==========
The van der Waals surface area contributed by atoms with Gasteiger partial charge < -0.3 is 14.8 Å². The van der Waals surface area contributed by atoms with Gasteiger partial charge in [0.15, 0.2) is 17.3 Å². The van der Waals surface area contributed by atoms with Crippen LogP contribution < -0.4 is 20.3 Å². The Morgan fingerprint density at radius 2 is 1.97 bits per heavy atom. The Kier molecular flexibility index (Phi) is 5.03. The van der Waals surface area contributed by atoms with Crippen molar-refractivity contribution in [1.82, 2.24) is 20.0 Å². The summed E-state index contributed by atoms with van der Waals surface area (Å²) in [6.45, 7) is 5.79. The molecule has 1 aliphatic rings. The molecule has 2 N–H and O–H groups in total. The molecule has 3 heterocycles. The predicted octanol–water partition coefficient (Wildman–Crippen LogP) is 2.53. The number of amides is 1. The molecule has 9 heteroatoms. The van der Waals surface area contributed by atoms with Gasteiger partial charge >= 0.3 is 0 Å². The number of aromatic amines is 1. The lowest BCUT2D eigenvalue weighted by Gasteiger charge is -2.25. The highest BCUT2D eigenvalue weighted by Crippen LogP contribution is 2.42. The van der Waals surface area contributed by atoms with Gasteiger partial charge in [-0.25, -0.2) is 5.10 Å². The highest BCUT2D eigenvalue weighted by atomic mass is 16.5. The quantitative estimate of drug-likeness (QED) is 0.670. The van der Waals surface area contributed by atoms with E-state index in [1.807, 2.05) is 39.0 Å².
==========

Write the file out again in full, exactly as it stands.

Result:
The van der Waals surface area contributed by atoms with Gasteiger partial charge < -0.3 is 14.8 Å². The van der Waals surface area contributed by atoms with Gasteiger partial charge in [0.15, 0.2) is 17.3 Å². The van der Waals surface area contributed by atoms with Crippen LogP contribution < -0.4 is 20.3 Å². The Morgan fingerprint density at radius 2 is 1.97 bits per heavy atom. The Kier molecular flexibility index (Phi) is 5.03. The van der Waals surface area contributed by atoms with Crippen molar-refractivity contribution in [1.82, 2.24) is 20.0 Å². The summed E-state index contributed by atoms with van der Waals surface area (Å²) in [6.45, 7) is 5.79. The molecule has 1 aliphatic rings. The molecule has 2 N–H and O–H groups in total. The molecule has 3 heterocycles. The predicted octanol–water partition coefficient (Wildman–Crippen LogP) is 2.53. The number of amides is 1. The molecule has 9 heteroatoms. The van der Waals surface area contributed by atoms with Gasteiger partial charge >= 0.3 is 0 Å². The number of aromatic amines is 1. The lowest BCUT2D eigenvalue weighted by Gasteiger charge is -2.25. The highest BCUT2D eigenvalue weighted by Crippen LogP contribution is 2.42. The van der Waals surface area contributed by atoms with Gasteiger partial charge in [-0.25, -0.2) is 5.10 Å². The highest BCUT2D eigenvalue weighted by atomic mass is 16.5. The quantitative estimate of drug-likeness (QED) is 0.670. The van der Waals surface area contributed by atoms with E-state index in [1.807, 2.05) is 39.0 Å².